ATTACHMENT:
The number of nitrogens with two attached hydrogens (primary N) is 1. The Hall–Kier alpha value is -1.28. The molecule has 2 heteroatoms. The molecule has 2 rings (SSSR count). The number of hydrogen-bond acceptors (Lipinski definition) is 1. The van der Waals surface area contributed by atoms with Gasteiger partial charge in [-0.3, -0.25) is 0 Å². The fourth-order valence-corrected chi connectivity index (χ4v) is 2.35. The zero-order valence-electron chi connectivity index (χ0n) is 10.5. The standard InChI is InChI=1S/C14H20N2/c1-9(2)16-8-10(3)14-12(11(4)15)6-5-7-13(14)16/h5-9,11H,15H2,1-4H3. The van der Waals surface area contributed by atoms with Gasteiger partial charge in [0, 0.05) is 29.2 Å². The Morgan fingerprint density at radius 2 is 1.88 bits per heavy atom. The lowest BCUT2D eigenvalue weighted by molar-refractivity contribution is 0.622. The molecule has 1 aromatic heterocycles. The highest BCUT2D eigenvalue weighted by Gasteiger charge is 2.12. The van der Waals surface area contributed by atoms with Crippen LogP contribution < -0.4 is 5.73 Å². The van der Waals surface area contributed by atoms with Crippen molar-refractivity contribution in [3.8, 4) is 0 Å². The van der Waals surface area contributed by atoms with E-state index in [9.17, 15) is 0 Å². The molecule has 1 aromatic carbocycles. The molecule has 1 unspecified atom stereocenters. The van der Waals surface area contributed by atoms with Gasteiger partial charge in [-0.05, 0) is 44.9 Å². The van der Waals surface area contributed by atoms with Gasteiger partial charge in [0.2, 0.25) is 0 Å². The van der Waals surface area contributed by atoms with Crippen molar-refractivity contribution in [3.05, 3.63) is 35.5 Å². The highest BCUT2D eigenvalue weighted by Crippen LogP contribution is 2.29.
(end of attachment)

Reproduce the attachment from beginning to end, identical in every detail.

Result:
The number of nitrogens with two attached hydrogens (primary N) is 1. The Hall–Kier alpha value is -1.28. The molecule has 2 heteroatoms. The molecule has 2 rings (SSSR count). The number of hydrogen-bond acceptors (Lipinski definition) is 1. The van der Waals surface area contributed by atoms with Gasteiger partial charge in [-0.3, -0.25) is 0 Å². The fourth-order valence-corrected chi connectivity index (χ4v) is 2.35. The zero-order valence-electron chi connectivity index (χ0n) is 10.5. The standard InChI is InChI=1S/C14H20N2/c1-9(2)16-8-10(3)14-12(11(4)15)6-5-7-13(14)16/h5-9,11H,15H2,1-4H3. The van der Waals surface area contributed by atoms with Gasteiger partial charge in [0, 0.05) is 29.2 Å². The Morgan fingerprint density at radius 2 is 1.88 bits per heavy atom. The lowest BCUT2D eigenvalue weighted by molar-refractivity contribution is 0.622. The molecule has 1 aromatic heterocycles. The highest BCUT2D eigenvalue weighted by Gasteiger charge is 2.12. The van der Waals surface area contributed by atoms with Crippen LogP contribution < -0.4 is 5.73 Å². The van der Waals surface area contributed by atoms with Crippen molar-refractivity contribution in [3.8, 4) is 0 Å². The van der Waals surface area contributed by atoms with E-state index in [9.17, 15) is 0 Å². The molecule has 1 aromatic carbocycles. The molecule has 1 unspecified atom stereocenters. The van der Waals surface area contributed by atoms with Gasteiger partial charge in [-0.05, 0) is 44.9 Å². The van der Waals surface area contributed by atoms with Gasteiger partial charge in [0.2, 0.25) is 0 Å². The van der Waals surface area contributed by atoms with Crippen molar-refractivity contribution in [3.05, 3.63) is 35.5 Å². The highest BCUT2D eigenvalue weighted by Crippen LogP contribution is 2.29.